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Editorial: Curb the violence

POSTED: February 8, 2007 5:05 a.m.
The first month of the new year has been a rough one. Not only has Liberty County lost two of its young people to violent acts, but two others were killed in a car crash.
The one-vehicle wreck Sunday evening claimed the life of two teenage girls, both of Hinesville. Two young men received minor injuries in the wreck. The cause of the crash remains under investigation.
Prior to that, a Riceboro toddler reportedly died from neglect and physical abuse. The youngster’s body was found in a crib.
The child had been in the care of a female relative for the past 10 months. The woman and her boyfriend have been arrested in connection with the case.
Mid-month, a teen was shot to death in a Hinesville mobile home park. A place said to be rampant with violence. One person told the Coastal Courier people avoid sitting by their windows in the evenings because they are afraid of getting shot.
First of all, it probably wouldn’t matter where someone sits since bullets can travel through a mobile home – maybe even through a few of them.
Second, sad it is people in our community are forced to live this way. After all, Liberty County is a place that was established by Puritans, named after an ideal – not a person – and survived the hardships of the Revolutionary and Civil wars.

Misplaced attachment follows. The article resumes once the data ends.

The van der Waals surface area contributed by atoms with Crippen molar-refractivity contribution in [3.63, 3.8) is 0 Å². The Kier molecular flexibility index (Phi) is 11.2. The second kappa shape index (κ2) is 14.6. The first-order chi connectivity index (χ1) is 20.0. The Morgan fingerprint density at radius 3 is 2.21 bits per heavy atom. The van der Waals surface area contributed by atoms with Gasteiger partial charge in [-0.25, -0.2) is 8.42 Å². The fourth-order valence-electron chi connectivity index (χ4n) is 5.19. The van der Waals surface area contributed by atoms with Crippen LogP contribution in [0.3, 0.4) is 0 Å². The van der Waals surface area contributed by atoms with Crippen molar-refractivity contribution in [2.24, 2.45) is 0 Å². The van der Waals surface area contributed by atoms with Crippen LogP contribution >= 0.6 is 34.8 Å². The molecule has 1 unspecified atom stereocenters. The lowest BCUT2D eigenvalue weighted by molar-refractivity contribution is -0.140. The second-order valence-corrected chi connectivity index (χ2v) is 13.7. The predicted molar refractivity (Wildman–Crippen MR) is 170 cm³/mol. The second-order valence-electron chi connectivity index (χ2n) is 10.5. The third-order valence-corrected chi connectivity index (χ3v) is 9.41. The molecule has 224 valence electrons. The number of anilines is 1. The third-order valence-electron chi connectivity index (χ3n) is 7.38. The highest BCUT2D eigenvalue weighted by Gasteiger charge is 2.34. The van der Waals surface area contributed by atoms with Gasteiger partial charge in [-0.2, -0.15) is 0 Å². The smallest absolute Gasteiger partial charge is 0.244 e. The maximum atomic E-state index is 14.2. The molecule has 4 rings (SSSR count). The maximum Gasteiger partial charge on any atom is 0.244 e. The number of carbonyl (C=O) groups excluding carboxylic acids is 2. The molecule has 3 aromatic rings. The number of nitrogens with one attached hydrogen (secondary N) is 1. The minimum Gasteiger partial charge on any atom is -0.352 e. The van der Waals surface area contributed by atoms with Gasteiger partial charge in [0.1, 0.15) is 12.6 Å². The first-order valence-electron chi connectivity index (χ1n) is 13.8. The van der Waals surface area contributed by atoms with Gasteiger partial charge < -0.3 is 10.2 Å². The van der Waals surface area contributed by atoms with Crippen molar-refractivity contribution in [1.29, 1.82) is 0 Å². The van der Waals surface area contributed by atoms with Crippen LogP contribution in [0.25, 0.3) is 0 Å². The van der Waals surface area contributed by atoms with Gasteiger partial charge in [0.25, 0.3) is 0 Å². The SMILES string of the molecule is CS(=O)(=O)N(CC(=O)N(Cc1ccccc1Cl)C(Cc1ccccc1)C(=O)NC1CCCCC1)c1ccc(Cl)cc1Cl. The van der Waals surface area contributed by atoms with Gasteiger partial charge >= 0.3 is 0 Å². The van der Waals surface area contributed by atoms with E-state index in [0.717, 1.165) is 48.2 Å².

The people of this area, historically, have been fighters and promoters of freedom. Two signers of the Declaration of Independence hailed from Liberty County. Today, our community is home to the 3rd Infantry Division.
But lately it doesn’t seem much like we’re willing to fight for a cause. Not even one that affects our quality of life and the lives of our young people.
As residents — people who have a vested interest — we need to take steps now to help stop the violence and needless deaths.
What can be done?
Communication, education and action are key  to finding workable solutions.
The community needs to report crime, and pay attention to even the smallest details. Don’t wait for someone else to do it — it may not get done. Stay alert to what’s happening around you.
While the tendancy is to protect our young people from the horrors that can unfold around them, doing so does them a disservice. They need reliable information to make smart decisions.
We need to offer better education about safe driving.
We must teach our young people about the bad things in this world, such as sexual predators (who are sometimes close relatives, friends and leaders of the community),. They should know what they are facing early in life as opposed to later, or it could be too late.
 We need to work together to solve issues pertaining to gangs and drugs. Across our nation, when communities have lost their way, churches have stepped in to help restore the peace. Religious leaders, working in coordination with law enforc—ment, have called on their congregations to help take back the streets.
Families (who do not do so) need to make their children a priority in their lives, Youngsters depend on us to protect and provide for them. When we don’t, they look elsewhere (such as gangs) for that security.
We need to fight for tougher penalties for violent offenders, and make sure our elected officials know we are serious about crime prevention.
Does Liberty County have enough resolve to take action and remain ever digilent in our efforts to stop violence?
 

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